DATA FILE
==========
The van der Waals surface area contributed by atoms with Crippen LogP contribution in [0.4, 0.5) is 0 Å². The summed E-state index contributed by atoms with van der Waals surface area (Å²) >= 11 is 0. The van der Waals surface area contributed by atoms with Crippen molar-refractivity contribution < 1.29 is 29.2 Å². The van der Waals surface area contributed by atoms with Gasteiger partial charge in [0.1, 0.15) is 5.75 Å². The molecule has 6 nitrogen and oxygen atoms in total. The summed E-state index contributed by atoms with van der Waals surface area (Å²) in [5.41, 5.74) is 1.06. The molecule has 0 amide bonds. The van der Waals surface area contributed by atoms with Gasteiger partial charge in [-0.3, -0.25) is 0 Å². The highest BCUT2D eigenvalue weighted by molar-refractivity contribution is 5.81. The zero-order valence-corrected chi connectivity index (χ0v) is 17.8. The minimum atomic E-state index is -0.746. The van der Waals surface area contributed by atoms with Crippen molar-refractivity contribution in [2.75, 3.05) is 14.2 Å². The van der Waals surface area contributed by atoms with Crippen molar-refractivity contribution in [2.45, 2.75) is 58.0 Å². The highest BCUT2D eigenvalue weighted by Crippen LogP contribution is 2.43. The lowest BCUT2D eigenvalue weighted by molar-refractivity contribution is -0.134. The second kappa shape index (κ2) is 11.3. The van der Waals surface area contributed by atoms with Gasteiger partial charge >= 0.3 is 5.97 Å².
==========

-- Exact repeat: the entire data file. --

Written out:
The van der Waals surface area contributed by atoms with Crippen LogP contribution in [0.4, 0.5) is 0 Å². The summed E-state index contributed by atoms with van der Waals surface area (Å²) >= 11 is 0. The van der Waals surface area contributed by atoms with Crippen molar-refractivity contribution < 1.29 is 29.2 Å². The van der Waals surface area contributed by atoms with Gasteiger partial charge in [0.1, 0.15) is 5.75 Å². The molecule has 6 nitrogen and oxygen atoms in total. The summed E-state index contributed by atoms with van der Waals surface area (Å²) in [5.41, 5.74) is 1.06. The molecule has 0 amide bonds. The van der Waals surface area contributed by atoms with Gasteiger partial charge in [-0.3, -0.25) is 0 Å². The highest BCUT2D eigenvalue weighted by molar-refractivity contribution is 5.81. The zero-order valence-corrected chi connectivity index (χ0v) is 17.8. The minimum atomic E-state index is -0.746. The van der Waals surface area contributed by atoms with Crippen molar-refractivity contribution in [2.75, 3.05) is 14.2 Å². The van der Waals surface area contributed by atoms with Crippen molar-refractivity contribution in [2.45, 2.75) is 58.0 Å². The highest BCUT2D eigenvalue weighted by Crippen LogP contribution is 2.43. The lowest BCUT2D eigenvalue weighted by molar-refractivity contribution is -0.134. The second kappa shape index (κ2) is 11.3. The van der Waals surface area contributed by atoms with Gasteiger partial charge >= 0.3 is 5.97 Å².